How Glaciers Slide

Jülich physicist Bo Persson has presented a theory on the sliding of glacier ice over rocky ground. Among other things, it describes the influence that water-filled cavities between ice and subsurface have on the sliding speed. Glaciologists could use Persson’s theory to improve the computer models they use to predict the flow rate and melting of glaciers. The work of the Jülich scientist has been published in the Journal of Chemical Physics.

glaciers
Photo of the 79 N glacier, Greenland, taken in 2016 during a reconnaissance flight of the Alfred Wegener Institute’s polar research aircraft Polar 6. The image shows an area of fast glacier flow with a high percentage of sliding friction.Copyright: Julia Christmann, AWI

The glaciers in the peripheral regions of Greenland and Antarctica have significantly increased their flow rate in recent decades. They transport more ice into the adjacent oceans and thus contribute to rising sea levels. Scientists around the world are using computer models to predict how climate change will affect glaciers and sea levels in the future. The more precisely the models can reproduce the physical processes of the glacier’s flowing, the more reliable the results of the computer simulations will be.

However, there are some as yet unanswered questions. For example, it is not yet known exactly how the unevenness of the rock bed affects the friction of the ice layers above it and, with that, the flow of the glacier. Bo Persson from the Peter Grünberg Institute at Jülich has now contributed to a fundamental understanding of the sliding process. He used a theory of contact mechanics, which he developed himself and has already applied successfully. At the same time, he also took into account the work of other scientists from the 1970s who had, for example, dealt with the phenomenon of regelation: Due to its special chemical structure, ice can melt when the pressure on it increases and freeze again when the pressure decreases.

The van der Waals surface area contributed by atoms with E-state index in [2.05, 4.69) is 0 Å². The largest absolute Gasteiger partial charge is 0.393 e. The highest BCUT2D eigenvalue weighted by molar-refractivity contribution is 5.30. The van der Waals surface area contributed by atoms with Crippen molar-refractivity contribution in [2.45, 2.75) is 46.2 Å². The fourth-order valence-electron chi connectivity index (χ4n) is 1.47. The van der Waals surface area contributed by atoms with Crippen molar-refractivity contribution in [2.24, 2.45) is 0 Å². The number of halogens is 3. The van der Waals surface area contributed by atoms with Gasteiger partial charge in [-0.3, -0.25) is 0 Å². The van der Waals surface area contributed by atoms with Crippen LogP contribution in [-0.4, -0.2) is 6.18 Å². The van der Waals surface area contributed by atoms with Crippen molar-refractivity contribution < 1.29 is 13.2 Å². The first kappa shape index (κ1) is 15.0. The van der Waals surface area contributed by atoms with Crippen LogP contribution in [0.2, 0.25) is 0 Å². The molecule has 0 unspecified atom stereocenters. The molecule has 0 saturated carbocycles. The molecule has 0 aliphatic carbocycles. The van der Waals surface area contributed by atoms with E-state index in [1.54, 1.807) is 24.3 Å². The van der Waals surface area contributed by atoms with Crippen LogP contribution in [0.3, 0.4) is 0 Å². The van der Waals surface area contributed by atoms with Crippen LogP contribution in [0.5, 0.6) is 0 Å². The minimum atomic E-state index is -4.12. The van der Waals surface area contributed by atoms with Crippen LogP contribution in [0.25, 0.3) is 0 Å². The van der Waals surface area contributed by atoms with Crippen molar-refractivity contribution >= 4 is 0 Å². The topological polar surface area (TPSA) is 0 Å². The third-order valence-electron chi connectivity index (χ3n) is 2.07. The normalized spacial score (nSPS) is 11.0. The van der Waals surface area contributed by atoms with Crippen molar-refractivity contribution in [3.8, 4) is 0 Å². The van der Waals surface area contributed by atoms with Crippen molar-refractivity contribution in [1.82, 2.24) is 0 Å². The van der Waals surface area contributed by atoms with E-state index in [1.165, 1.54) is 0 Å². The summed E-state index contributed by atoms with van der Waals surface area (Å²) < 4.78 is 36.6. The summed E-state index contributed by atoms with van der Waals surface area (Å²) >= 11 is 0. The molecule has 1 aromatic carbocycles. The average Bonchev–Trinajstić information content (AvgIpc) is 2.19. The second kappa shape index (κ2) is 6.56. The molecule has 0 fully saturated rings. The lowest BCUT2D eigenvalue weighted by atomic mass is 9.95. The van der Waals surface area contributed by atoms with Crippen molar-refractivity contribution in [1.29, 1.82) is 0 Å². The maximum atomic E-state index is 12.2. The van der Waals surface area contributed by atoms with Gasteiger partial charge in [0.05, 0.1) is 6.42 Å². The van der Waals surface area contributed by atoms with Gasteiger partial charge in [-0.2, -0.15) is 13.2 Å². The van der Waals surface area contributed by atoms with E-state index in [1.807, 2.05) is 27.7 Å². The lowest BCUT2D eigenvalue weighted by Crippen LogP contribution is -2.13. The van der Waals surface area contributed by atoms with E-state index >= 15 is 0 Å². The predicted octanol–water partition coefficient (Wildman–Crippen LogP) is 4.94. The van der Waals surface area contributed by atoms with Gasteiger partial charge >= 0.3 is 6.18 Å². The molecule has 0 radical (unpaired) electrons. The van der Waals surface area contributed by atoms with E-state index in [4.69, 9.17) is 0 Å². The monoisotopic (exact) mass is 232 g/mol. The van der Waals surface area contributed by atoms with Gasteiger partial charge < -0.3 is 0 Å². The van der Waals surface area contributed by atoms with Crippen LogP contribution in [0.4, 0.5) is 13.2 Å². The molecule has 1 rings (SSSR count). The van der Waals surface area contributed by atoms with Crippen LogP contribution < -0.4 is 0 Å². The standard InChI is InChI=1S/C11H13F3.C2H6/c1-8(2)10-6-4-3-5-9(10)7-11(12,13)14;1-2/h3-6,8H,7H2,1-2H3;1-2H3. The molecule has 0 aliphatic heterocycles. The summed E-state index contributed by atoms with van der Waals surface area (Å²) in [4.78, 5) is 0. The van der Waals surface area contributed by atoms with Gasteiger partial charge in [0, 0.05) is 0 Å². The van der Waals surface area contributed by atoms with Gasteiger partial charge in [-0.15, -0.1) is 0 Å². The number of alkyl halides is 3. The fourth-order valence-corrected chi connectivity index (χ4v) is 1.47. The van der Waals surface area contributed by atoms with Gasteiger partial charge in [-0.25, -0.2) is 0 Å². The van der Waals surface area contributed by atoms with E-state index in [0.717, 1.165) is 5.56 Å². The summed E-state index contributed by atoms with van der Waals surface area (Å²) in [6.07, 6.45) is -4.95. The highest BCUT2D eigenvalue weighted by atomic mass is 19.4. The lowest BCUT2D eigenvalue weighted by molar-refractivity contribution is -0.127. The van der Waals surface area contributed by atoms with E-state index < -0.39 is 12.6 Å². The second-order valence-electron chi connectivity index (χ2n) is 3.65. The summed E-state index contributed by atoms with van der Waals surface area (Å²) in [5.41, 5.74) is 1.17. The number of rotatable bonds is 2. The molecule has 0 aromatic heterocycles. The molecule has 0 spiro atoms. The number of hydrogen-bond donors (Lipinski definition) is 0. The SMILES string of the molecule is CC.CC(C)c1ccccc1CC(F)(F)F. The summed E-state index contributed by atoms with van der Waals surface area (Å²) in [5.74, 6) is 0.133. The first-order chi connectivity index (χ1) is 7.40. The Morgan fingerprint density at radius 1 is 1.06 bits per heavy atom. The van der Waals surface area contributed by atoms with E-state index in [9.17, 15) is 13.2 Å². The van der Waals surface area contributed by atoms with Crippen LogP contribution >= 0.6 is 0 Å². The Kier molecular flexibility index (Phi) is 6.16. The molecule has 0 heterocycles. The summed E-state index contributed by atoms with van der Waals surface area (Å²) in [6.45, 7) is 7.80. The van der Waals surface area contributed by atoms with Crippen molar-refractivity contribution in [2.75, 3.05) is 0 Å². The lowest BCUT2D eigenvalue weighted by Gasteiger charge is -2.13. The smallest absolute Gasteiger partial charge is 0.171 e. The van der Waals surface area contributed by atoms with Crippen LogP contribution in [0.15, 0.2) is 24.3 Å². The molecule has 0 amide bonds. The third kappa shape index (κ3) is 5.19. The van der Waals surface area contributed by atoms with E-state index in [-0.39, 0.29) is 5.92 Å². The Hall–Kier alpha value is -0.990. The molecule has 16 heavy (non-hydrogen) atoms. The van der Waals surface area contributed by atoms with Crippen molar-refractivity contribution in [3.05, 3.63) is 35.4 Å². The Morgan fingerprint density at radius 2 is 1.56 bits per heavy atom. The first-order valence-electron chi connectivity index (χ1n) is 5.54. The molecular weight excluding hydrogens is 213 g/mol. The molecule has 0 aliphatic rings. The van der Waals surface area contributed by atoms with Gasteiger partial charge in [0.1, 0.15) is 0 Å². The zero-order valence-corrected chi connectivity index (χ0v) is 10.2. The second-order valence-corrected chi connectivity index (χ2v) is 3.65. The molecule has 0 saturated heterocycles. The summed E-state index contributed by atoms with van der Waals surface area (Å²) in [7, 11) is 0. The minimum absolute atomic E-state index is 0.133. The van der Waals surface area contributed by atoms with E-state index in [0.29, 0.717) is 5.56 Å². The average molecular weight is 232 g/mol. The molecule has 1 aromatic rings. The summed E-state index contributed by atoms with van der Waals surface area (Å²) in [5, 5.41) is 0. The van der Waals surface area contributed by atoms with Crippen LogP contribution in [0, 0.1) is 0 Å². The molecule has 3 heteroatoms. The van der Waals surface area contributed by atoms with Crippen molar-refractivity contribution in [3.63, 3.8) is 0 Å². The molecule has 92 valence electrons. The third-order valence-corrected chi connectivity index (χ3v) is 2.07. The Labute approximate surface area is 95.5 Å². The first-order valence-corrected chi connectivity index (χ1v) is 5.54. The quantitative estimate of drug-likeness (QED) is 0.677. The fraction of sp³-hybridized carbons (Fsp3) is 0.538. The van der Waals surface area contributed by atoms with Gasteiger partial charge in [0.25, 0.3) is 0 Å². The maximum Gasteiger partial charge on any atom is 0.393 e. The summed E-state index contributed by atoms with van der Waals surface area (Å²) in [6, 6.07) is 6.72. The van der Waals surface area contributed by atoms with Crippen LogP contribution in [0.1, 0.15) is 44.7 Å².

What is particularly significant in the new mathematical model: “It shows that cavities form when glaciers glide over the ground at a typical speed,” says Persson. “For glaciers 1,000 metres and higher, such as the polar caps, the temperature of the ice on the glacier floor is at the melting point. The reason for this is the geothermal heat from the earth’s interior, which cannot be dissipated upwards – the ice is too thick. The cavities thus fill with water. This not only forms a kind of lubricating film between the glacier and the ground, which reduces friction. It presses against the layers of ice above and thus carries part of the glacier mass along with it: the glacier slides faster.” The sliding speed calculated by the researcher by means of his model corresponds to the values observed in nature. This is an important indication that Persson’s model reflects reality well. In principle, the interface between ice and rocky ground is difficult to access for research because the glacier lies above it.

Dr. Bo Persson
Dr. Bo Persson
Copyright: Forschungszentrum Jülich / Sascha Kreklau

Persson came across the glaciologists’ questions at a workshop held by the Alfred Wegener Institute, the Helmholtz Centre for Polar and Marine Research. He has been dealing with friction and related phenomena for more than twenty years, but initially with completely different objects: it had to do with the interactions between tyres and roads. Later, Persson researched, among other things, the physics of lubricating rubber seals and the friction on ice. Only recently has he theoretically described the sliding friction of a finger on haptic touchscreens. It is always essential to take into account the roughness of the respective surfaces on different length scales, from a thousandth of a millimetre to a metre, when two objects come into contact.

In glaciers, for example, the roughness of the bedrock is responsible for the phenomenon of regelation: the alternating melting and freezing of the ice is due to local pressure fluctuations, which in turn are caused by the unevenness of the ground. Persson explains the phenomenon by means of a bump: “The moving glacier pushes the ice against this bump from one side. At higher pressure, however, a lower temperature than usual is sufficient to break up the crystal structure of the ice and melt it.” On the other side of the bump, the pressure of the glacier is reduced and the melting point of the ice increased.